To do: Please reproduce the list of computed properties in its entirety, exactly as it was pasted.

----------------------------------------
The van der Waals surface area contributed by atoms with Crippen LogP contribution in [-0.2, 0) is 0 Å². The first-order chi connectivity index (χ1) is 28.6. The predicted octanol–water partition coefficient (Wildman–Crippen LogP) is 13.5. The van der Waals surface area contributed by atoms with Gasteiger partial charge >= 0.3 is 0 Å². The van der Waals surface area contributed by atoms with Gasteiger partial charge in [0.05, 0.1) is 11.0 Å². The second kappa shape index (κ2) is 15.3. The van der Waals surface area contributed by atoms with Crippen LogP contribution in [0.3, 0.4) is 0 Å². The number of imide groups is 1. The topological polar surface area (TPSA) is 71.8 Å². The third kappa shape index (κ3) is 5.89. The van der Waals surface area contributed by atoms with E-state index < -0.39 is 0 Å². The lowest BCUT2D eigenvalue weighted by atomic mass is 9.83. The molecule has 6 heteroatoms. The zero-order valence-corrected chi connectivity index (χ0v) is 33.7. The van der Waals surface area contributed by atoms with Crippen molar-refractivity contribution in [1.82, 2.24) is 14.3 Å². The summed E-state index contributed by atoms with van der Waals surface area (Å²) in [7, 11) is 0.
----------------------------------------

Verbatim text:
The van der Waals surface area contributed by atoms with Crippen LogP contribution in [-0.2, 0) is 0 Å². The first-order chi connectivity index (χ1) is 28.6. The predicted octanol–water partition coefficient (Wildman–Crippen LogP) is 13.5. The van der Waals surface area contributed by atoms with Gasteiger partial charge >= 0.3 is 0 Å². The van der Waals surface area contributed by atoms with Gasteiger partial charge in [0.05, 0.1) is 11.0 Å². The second kappa shape index (κ2) is 15.3. The van der Waals surface area contributed by atoms with Crippen LogP contribution in [0.3, 0.4) is 0 Å². The number of imide groups is 1. The topological polar surface area (TPSA) is 71.8 Å². The third kappa shape index (κ3) is 5.89. The van der Waals surface area contributed by atoms with E-state index < -0.39 is 0 Å². The lowest BCUT2D eigenvalue weighted by atomic mass is 9.83. The molecule has 6 heteroatoms. The zero-order valence-corrected chi connectivity index (χ0v) is 33.7. The van der Waals surface area contributed by atoms with Crippen molar-refractivity contribution in [1.82, 2.24) is 14.3 Å². The summed E-state index contributed by atoms with van der Waals surface area (Å²) in [7, 11) is 0.